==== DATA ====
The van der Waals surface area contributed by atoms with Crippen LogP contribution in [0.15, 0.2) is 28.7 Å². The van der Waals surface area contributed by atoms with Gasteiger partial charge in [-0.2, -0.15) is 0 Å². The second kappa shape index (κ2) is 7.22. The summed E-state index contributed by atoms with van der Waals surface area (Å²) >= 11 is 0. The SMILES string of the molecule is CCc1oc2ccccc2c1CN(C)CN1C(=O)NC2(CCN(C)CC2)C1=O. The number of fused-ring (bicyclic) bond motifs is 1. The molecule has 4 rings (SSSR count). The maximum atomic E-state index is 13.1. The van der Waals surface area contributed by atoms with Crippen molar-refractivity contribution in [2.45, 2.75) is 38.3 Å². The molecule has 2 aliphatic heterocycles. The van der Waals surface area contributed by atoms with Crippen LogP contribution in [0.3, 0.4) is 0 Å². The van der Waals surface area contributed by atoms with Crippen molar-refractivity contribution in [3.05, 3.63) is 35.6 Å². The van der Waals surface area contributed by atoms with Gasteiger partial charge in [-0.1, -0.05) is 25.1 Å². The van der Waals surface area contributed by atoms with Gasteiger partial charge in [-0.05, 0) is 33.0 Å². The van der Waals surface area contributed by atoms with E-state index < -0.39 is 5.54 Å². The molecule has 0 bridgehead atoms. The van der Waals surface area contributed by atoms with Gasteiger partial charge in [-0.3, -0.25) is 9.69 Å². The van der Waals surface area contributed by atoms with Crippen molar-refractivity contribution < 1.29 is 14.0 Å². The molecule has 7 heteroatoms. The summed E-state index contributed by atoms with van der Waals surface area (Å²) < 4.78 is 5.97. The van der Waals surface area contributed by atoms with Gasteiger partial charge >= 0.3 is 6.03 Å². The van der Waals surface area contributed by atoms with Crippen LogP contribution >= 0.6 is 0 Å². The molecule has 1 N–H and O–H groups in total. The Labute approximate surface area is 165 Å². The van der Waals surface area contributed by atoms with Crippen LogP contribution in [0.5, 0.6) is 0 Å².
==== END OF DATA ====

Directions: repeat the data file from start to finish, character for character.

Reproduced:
The van der Waals surface area contributed by atoms with Crippen LogP contribution in [0.15, 0.2) is 28.7 Å². The van der Waals surface area contributed by atoms with Gasteiger partial charge in [-0.2, -0.15) is 0 Å². The second kappa shape index (κ2) is 7.22. The summed E-state index contributed by atoms with van der Waals surface area (Å²) >= 11 is 0. The SMILES string of the molecule is CCc1oc2ccccc2c1CN(C)CN1C(=O)NC2(CCN(C)CC2)C1=O. The number of fused-ring (bicyclic) bond motifs is 1. The molecule has 4 rings (SSSR count). The maximum atomic E-state index is 13.1. The van der Waals surface area contributed by atoms with Crippen molar-refractivity contribution in [2.45, 2.75) is 38.3 Å². The molecule has 2 aliphatic heterocycles. The van der Waals surface area contributed by atoms with Crippen LogP contribution in [0.3, 0.4) is 0 Å². The van der Waals surface area contributed by atoms with Crippen molar-refractivity contribution in [3.05, 3.63) is 35.6 Å². The van der Waals surface area contributed by atoms with Gasteiger partial charge in [-0.1, -0.05) is 25.1 Å². The van der Waals surface area contributed by atoms with Gasteiger partial charge in [-0.05, 0) is 33.0 Å². The van der Waals surface area contributed by atoms with E-state index < -0.39 is 5.54 Å². The molecule has 0 bridgehead atoms. The van der Waals surface area contributed by atoms with Gasteiger partial charge in [-0.3, -0.25) is 9.69 Å². The van der Waals surface area contributed by atoms with Crippen molar-refractivity contribution < 1.29 is 14.0 Å². The molecule has 7 heteroatoms. The summed E-state index contributed by atoms with van der Waals surface area (Å²) < 4.78 is 5.97. The van der Waals surface area contributed by atoms with Gasteiger partial charge >= 0.3 is 6.03 Å². The van der Waals surface area contributed by atoms with Crippen LogP contribution >= 0.6 is 0 Å². The molecule has 1 N–H and O–H groups in total. The Labute approximate surface area is 165 Å². The van der Waals surface area contributed by atoms with Crippen LogP contribution in [0.5, 0.6) is 0 Å².